Barcelona: Woody Allen Troubles and City Bikes!


Visiting Barcelona? Watch out for Woody:

The BBC reported Monday that the city of Barcelona is coughing up € 1,000,000 to Woody Allen, covering 10% of the budget of his upcoming film, which is set in the city and currently filming around town. In addition, the regional Catalonian government is chipping in another € 500,000.

Residents are annoyed with the amount of public funds going to the project (75% polled found the contribution “excessive”). Locals and tourists are annoyed by some shut-downs around town: the Ramblas was recently closed for filming. And Barcelona filmmakers are annoyed that the government isn’t willing to donate the same amount to cash to local directors.

But there’s an upside: Who wouldn’t want to sneak a peak at the lovely Scarlett Johansson, and Spanish stars Penelope Cruz and Javier Bardem. And the film is likely to be good for the city’s tourism industry, as Allen promises the movie to be a “love letter to Barcelona.” Barcelona Mayor Jordi Hereu insists, “It’s a huge advertisement for the city that will be seen all over the world.”

More on this: BBC news, The Guardian, UPI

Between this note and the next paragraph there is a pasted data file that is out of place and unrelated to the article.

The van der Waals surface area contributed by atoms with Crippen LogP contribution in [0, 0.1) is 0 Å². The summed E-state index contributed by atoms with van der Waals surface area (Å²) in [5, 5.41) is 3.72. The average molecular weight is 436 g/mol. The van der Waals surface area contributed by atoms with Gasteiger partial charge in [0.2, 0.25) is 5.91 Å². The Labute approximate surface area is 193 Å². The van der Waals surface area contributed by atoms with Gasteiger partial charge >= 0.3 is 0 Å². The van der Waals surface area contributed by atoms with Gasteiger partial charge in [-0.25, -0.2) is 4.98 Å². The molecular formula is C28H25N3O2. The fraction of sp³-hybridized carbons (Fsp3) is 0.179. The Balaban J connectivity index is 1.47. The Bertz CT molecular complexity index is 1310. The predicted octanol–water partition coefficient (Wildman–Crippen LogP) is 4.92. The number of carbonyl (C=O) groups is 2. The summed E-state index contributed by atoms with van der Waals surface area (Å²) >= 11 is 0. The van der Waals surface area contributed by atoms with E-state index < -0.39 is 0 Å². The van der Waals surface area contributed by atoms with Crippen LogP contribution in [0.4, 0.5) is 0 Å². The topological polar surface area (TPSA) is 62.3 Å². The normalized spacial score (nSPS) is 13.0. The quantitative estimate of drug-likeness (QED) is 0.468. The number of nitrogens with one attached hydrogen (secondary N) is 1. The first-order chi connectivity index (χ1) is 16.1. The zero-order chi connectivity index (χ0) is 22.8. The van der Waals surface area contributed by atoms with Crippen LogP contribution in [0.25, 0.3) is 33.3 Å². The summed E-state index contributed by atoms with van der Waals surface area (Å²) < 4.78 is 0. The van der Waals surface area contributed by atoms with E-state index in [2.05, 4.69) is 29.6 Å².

Meanwhile, we can’t get enough of the city-sponsored bike program movement sweeping through Europe. We’ve posted about Paris (a couple of times). Barcelona launched their own modest program back in March and has been steadily increasing the number of bikes accessible to would-be riders. Earlier this month, the city increased the number of cycles to 1,500 available at 100 stations throughout the city.

Now, Barcelona plans to double both those numbers–aiming to get 3,000 public bikes available at 200 pick-up stations by the end of 2007. So far, 80,000 eager cyclists have signed up for the program, far exceeding the 15,000 riders projected by city planners.

The bike program costs € 24 a year to join, but allows for an unlimited number of free 30-minute rides (and 30 cents per half hour thereafter).

About the author

Tom Meyers

About the author: Tom Meyers created and launched EuroCheapo from his Berlin apartment in 2001. He returned to New York in 2002, set up office, and has led the EuroCheapo team from the Big Apple ever since. He travels to Europe several times a year to update EuroCheapo's hotel reviews. Tom is also a co-host of the New York City history podcast, The Bowery Boys. Email Tom. [Find Tom on Google Plus]

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